A rare few land a job in an office with 60,000 specimens from 500 million years of earth history, where learning a dozen languages amidst the study of global cultures doesn’t seem like that big of a deal and flights are the perfect opportunity to write books.
Jack Lohman, the CEO of the Royal B.C. Museum and author of Museums at the Crossroads?, a collection of essays examining the role of the cultural institutions, is one of them.
“Part of my job is running a museum, but you also spend a lot of your time thinking,” Lohman says, on the phone from an engagement in Ottawa. “You meet people, you look at objects and you think about the opportunities and the potential. This is about those sorts of choices that come out of that sort of thinking. Nothing beats writing things down. You start having to articulate where you want to go.”
Lohman is optimistic about that destination, buoyed by the company of museum directors in B.C. who share his vision for partnership and collaboration. The book, written largely during his time spent traveling, also provided an opportunity to put Canadian museums in context with the rest of the world and their value in terms of the educational health of the country.
“I take on projects that have the potential to advance the rest of the world, or in some way shape the world. We feel the RBCM is one of those rare treasures, not only because of its size, but it’s also the scope and the depth that make this such an immensely interesting, fascinating project.”
When Lohman first came to the museum from his post as director of the Museum of London in 2012 to lead a $40-million redevelopment, he was taken aback by the volume of collections at RBCM, far from working to their full potential for the museum, he says. Collections such as 1,200 works by Emily Carr, as well as her writings and sketch books – none of which were on display – and a massive, five-million-piece photographic collection, are among its little-known marvels.
“What I’m doing immediately is getting them out working for us. They’re going to London. They’re going to the (Art Gallery of Ontario) in Toronto. Tokyo. Quebec. We’re going to build an Emily Carr gallery. It’s ridiculous with that collection we’ve got nothing on display.”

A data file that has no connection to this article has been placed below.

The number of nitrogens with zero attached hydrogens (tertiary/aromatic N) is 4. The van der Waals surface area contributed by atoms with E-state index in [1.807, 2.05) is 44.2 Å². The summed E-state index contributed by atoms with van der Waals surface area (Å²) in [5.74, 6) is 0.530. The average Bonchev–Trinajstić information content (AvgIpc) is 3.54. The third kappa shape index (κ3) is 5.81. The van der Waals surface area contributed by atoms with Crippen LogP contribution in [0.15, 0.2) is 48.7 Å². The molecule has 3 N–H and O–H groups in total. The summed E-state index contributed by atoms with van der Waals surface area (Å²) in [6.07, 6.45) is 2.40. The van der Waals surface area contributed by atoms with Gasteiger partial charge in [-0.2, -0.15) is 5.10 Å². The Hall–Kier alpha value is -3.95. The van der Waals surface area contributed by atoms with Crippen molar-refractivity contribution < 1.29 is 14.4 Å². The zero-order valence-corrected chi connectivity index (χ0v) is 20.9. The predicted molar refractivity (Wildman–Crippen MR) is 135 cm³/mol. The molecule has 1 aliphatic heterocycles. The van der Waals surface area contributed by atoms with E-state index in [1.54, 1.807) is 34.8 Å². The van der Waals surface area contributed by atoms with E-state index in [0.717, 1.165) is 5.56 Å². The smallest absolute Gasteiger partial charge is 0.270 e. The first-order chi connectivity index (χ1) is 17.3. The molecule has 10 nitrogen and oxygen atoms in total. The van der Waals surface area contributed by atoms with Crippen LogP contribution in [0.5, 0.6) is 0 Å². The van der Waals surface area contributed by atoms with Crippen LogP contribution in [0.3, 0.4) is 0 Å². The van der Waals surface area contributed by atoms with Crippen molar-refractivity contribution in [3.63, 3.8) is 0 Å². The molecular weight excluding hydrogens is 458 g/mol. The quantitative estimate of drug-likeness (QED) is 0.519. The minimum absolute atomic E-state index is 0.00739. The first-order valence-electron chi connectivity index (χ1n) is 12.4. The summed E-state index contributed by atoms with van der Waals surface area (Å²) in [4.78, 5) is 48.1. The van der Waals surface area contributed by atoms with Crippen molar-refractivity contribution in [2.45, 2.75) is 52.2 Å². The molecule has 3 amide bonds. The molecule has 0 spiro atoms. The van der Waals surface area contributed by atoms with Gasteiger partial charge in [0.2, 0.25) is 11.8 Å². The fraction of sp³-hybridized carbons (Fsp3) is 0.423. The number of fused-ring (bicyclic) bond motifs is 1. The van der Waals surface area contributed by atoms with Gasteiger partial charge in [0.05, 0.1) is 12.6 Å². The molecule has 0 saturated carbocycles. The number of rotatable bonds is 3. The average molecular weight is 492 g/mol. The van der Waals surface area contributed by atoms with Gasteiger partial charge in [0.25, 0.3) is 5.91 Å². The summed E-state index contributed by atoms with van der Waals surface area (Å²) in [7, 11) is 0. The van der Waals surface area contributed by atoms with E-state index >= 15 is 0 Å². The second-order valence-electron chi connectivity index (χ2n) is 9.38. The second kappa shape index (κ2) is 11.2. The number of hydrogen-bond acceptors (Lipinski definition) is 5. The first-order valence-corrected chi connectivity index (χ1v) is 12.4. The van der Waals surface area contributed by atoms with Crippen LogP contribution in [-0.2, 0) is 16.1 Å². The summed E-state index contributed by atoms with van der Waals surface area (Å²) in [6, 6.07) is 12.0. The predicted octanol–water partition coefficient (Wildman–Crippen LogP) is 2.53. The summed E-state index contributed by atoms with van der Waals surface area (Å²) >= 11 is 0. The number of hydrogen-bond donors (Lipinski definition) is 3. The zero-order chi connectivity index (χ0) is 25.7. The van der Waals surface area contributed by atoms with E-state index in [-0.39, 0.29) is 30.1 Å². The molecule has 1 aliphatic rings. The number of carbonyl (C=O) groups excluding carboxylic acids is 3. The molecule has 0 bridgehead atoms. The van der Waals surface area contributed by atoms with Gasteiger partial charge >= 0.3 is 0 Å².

With more than seven million objects, Lohman believes it to be the largest museum in Canada and he has yet to be proven wrong.
“It has the opportunities with its stories to have an impact.”
Lohman’s stories, informed by his work as a professor in museum design at the Bergen National Academy of the Arts in Norway and time spent at the helm of the National Museum in Warsaw, and Iziko Museums of Cape Town before London and Victoria, are aimed at an audience just as diverse.
He penned the essays with opinion formers, foreign policy makers, those interested in issues of cultural restitution, relationships with First Nations, and history enthusiasts in general in mind.
“To understand the bigger picture of why history is important and what it does for us and our identity and memory,” he says.
Writing is a natural fit for Lohman, who delights in the study of literature as a means of gathering greater cultural understanding and happens to speak more than 10 languages himself.
“I did count 12 at one point, but my Arabic isn’t really what it was.”
He’s fascinated by Canada’s bilingualism, but wishes more people would take an interest in the First Nations languages of our country. For that reason he plans to learn Inuktitut in time to coincide with an exhibit at the RBCM in June. With such a demanding position, there is one place where Lohman consistently finds the time for his linguistic endeavours.
“I find actually being in the airplane very useful space for thinking and for sketching out ideas. Quite a lot of the most innovative thoughts I’ve had are always 30,000 feet up in the air, looking down on the planet from above.”